A day in the life (At work)

Trip Start Oct 16, 2007
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Flag of Antarctica  ,
Tuesday, November 20, 2007

Wow, time is flying.  The days are long, filled with 24 hours of sunshine, and 12 hours of work.  But keeping busy and happy make the time go by like a hot knife through butter.

I've already spent my first three weeks at the airfield working on the Ice runway.  It was a great experience that I probably won't get again this season.  We rotate shifts and I am in town now for the next 6 weeks.  By the time I get to go to the airfield again it will have moved to Williams field, a few miles closer to the mainland, onto the pemanant Ice shelf to avoid the thawing, and breaking up of the Sea Ice.  That will be cool too, but the ice airfield there is white and not blue (being made up of packed snow, rather than just on ice), which is a unique thing to say the least. 

But it was great while it lasted.  Imagine a C-17 Airforce plane landing on a stark white surface with sharply peak mountains in the background, covered in white snow and blue glacial ice.  The plane then taxies to the fuel pits behind the "Follow me" truck.  Literally a truck with a sign on it saying "Follow Me".  

Myself and the rest of my team are already poised in our trucks and loaders waiting for the MC1 to give us the OK to approach the bird.  We get the word, and all systematically fall into our positions for unloading the plane.  Me and JonO, and Karl driving our Cat950's and 936's, with giant 5 ft snow tires that resemble french cruller donuts, in a line behind the plane, waiting for the cargo door to lower.  One of other two the teams from MacTown (McMurdo) in a 5 ton or maybe a flatbed Delta, approximately 20-30 feet off the right side wing, parking staggered for easy access to the bed of the truck.   The Cargo personell quickly jump out of the flatbed trucks and attatch the cargo straps waiting to receive the precious cargo that the C-17 brought.

As the cargo door lowers the few people on the plane start filing out of the passenger door and loading onto the Pax (passenger) shuttles as I did just a month ago.  Inside the cargo door, the Loadmaster starts giving me hand signals to come and pick up the cargo we have to off load.  It's a giant pallet of Freshies (fresh fruits and vegetables from New Zealand)  Mmmm! I think it's been weeks since we had fruits and veggies that weren't frozen or canned.  Tonight we'll get lettuce. Tomorrow bananas and apples in the morning.Through a series of hand signals I pick up the load carefully, as to not even come  close to bumping or denting the multi million dollar aircraft and possibly losing my job.  I take the bundle of freshies over to the 5 ton, and the team Marshalls me in with more hand signals.  After I successfully set down the load, and back the loader out of the way, the cargo ground crew efficiently and safely straps the load down, so there is no chance in losing it on the way back to MacTown.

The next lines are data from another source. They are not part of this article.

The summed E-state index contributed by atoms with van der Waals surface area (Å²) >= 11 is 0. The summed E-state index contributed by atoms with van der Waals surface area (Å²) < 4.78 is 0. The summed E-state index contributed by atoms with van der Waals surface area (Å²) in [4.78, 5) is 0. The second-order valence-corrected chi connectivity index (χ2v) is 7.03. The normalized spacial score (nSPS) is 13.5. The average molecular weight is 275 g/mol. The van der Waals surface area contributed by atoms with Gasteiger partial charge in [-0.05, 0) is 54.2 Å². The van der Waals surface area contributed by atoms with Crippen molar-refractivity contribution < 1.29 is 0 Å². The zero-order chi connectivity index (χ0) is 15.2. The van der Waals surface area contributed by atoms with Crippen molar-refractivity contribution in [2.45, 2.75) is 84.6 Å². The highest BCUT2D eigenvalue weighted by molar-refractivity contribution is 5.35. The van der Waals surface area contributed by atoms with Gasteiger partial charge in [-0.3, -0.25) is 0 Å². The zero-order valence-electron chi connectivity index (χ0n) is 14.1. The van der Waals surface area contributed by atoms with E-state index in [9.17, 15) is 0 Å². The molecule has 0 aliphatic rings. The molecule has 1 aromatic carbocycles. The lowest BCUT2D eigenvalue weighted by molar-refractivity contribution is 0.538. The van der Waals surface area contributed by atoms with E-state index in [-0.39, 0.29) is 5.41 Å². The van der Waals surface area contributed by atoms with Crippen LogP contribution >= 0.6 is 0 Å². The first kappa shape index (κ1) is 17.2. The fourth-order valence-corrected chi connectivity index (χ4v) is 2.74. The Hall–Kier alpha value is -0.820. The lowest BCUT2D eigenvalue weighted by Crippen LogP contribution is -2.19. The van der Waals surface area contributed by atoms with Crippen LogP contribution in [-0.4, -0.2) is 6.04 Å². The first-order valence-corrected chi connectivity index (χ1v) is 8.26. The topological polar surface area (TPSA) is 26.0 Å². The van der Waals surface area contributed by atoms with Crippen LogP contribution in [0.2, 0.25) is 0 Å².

The process continues,  JonO is next with a load of "Special" mud for the Andrill science team that they need for drilling core samples.  Then Karl with a load of mail for all the inhabitants of McMurdo.  Oh, yeah!  The towns gonna be happy tonight.  Mail and Freshies makes McMurdo a happy place.  The process continues with at least two or three trips back to the plane if not more, and sometimes handling very fragile science cargo that cost hundreds of thousands of dollars.

When the cargo get's back to McMurdo the two cargo teams in town go to work receiving and delivering the cargo.  Much the same that UPS would do.  Confirming TCN numbers, and final destinations.  Calling people who need to be notified and getting on their loaders, driving around, like busy bees pollenating flowers and returning to the hive, we are dropping off cargo all over town. 

This is my job, down here.  This is how we do it.  It might seem like it could get repeditive and mundane, and it would if I was anywhere else in the world. But the reality is, I'm in Antarctica.  All I have to do is look around and my mind is blown, if I can even truely fathom it.  Half of the time it doesn't seem real.  And if that isn't enough I think about the support I am here to lend.  It is extremely gratifying to know that the work I am doing is supporting the National Science Foundation and, in my opinion, doing something good for the world.  The scientist here are researching things like Global warming, which can help us understand the direction we are going on this Earth, and Microbial life that lives in glaciers. Glaciers that are miles thick. and drilling toward fresh water lakes at the bottom.  Which will lead to the possibility of finding life on other planets and moons in our solar system and beyond.
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